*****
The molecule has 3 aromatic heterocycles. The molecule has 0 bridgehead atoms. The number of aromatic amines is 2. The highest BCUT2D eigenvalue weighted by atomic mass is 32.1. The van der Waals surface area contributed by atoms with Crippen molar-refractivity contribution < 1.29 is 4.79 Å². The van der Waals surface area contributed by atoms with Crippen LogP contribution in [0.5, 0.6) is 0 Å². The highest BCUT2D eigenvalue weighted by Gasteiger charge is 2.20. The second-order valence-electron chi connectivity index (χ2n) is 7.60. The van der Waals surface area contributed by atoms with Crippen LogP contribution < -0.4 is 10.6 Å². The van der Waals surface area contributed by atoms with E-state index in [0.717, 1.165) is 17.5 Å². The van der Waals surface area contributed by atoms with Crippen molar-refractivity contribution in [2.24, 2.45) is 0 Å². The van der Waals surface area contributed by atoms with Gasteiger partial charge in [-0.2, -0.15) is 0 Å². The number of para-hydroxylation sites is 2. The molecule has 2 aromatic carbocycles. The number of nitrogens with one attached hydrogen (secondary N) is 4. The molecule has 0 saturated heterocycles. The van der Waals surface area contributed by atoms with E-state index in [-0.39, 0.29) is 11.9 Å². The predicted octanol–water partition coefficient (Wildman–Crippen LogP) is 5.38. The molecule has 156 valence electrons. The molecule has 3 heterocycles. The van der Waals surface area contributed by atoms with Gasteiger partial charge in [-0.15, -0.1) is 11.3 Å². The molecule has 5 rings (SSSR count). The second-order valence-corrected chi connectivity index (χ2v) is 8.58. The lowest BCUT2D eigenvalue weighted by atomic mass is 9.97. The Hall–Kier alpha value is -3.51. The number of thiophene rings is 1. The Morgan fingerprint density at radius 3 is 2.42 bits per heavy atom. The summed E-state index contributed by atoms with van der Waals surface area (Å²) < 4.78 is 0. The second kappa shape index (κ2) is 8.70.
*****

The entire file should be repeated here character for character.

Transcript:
The molecule has 3 aromatic heterocycles. The molecule has 0 bridgehead atoms. The number of aromatic amines is 2. The highest BCUT2D eigenvalue weighted by atomic mass is 32.1. The van der Waals surface area contributed by atoms with Crippen molar-refractivity contribution < 1.29 is 4.79 Å². The van der Waals surface area contributed by atoms with Crippen LogP contribution in [0.5, 0.6) is 0 Å². The highest BCUT2D eigenvalue weighted by Gasteiger charge is 2.20. The second-order valence-electron chi connectivity index (χ2n) is 7.60. The van der Waals surface area contributed by atoms with Crippen LogP contribution < -0.4 is 10.6 Å². The van der Waals surface area contributed by atoms with E-state index in [0.717, 1.165) is 17.5 Å². The van der Waals surface area contributed by atoms with Crippen molar-refractivity contribution in [2.24, 2.45) is 0 Å². The van der Waals surface area contributed by atoms with Gasteiger partial charge in [-0.2, -0.15) is 0 Å². The number of para-hydroxylation sites is 2. The molecule has 2 aromatic carbocycles. The number of nitrogens with one attached hydrogen (secondary N) is 4. The molecule has 0 saturated heterocycles. The van der Waals surface area contributed by atoms with E-state index in [-0.39, 0.29) is 11.9 Å². The predicted octanol–water partition coefficient (Wildman–Crippen LogP) is 5.38. The molecule has 156 valence electrons. The molecule has 3 heterocycles. The van der Waals surface area contributed by atoms with Gasteiger partial charge in [-0.15, -0.1) is 11.3 Å². The molecule has 5 rings (SSSR count). The second-order valence-corrected chi connectivity index (χ2v) is 8.58. The lowest BCUT2D eigenvalue weighted by atomic mass is 9.97. The Hall–Kier alpha value is -3.51. The number of thiophene rings is 1. The Morgan fingerprint density at radius 3 is 2.42 bits per heavy atom. The summed E-state index contributed by atoms with van der Waals surface area (Å²) < 4.78 is 0. The second kappa shape index (κ2) is 8.70.